Interior Design has changed significantly in the last 30 years.
After I graduated from Arizona State University in 1985, my first job in Austin was for the architecture firm Golemon and Rolfe Associates. This was one of the largest firms in Houston who had opened a small satellite office in Austin. We provided space planning for all of the new buildings coming on line. There were only a handful of firms that provided those services – so we had a lion’s share of the work. Interior Design was not recognized as a true profession – it was housed under architecture.
NO COMPUTERS, NO CELL PHONES, NO FAX MACHINES
We drafted with ink and mylar on a pin bar system. There was a base plan with overlay sheets that represented each page in an architectural set. My first task was to erase lines with an electric eraser – YES, we did have electricity! I was taught the fundamentals of space planning – adjacency, hierarchy, typical sizes and flow. Within the first month on the job I got thrown to the dogs with my first solo client meeting. Typically the building broker would join in on the Tenant meetings. I knew exactly what I wanted to ask and in what order to ask. The client had a different idea. He just rambled about this and that. He would not follow my format. My first lesson learned was, “Your Client Wants To Be Heard – LISTEN.” Let them tell their story and then circle back to your agenda. You can try to direct and redirect but honestly, until they feel like they have had their say – you will get nowhere. In the end both parties are satisfied.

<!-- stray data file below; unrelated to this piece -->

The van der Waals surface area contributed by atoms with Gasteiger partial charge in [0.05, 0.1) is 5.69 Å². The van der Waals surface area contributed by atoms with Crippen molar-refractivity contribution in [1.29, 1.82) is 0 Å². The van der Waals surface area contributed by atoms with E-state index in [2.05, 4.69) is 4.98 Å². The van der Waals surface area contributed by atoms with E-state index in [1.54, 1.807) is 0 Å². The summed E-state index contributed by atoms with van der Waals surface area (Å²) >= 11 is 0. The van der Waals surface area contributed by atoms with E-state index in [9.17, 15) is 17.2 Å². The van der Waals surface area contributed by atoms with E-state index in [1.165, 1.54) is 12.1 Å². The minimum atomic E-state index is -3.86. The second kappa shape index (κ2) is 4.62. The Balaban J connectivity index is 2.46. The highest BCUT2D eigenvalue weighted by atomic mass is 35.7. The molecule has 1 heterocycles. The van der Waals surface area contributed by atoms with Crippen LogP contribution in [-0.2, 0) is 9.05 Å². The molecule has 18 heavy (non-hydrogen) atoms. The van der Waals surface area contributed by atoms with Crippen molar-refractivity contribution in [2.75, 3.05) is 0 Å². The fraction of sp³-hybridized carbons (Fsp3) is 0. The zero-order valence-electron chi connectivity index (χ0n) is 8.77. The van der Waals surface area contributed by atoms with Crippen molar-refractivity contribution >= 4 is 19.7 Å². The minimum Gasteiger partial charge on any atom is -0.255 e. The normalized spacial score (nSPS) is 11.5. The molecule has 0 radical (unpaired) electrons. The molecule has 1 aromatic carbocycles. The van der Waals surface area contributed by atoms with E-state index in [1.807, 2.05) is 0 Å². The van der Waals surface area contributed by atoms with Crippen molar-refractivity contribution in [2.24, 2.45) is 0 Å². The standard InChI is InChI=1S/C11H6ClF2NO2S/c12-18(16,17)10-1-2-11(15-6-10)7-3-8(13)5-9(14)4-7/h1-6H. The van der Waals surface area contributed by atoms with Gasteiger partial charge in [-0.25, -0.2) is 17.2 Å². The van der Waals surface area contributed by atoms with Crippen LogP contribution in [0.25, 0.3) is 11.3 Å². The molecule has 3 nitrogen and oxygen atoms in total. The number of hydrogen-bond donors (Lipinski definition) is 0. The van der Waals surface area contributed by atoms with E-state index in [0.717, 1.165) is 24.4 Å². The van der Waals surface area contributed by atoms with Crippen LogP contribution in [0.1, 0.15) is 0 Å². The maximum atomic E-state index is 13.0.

Part of the programming process is drawing a bubble diagram. A bubble is drawn representing each room or position in the office. The size of the bubble is consistent with the size of the room. Lines are drawn “connecting” the bubbles to show adjacency. I would start mine from the front door – Reception – working back through the space. ie: If the CEO wanted to be at the back – he was located at the end of the diagram. We had a cheat sheet showing standard office and conference room sizes based on needs and hierarchy.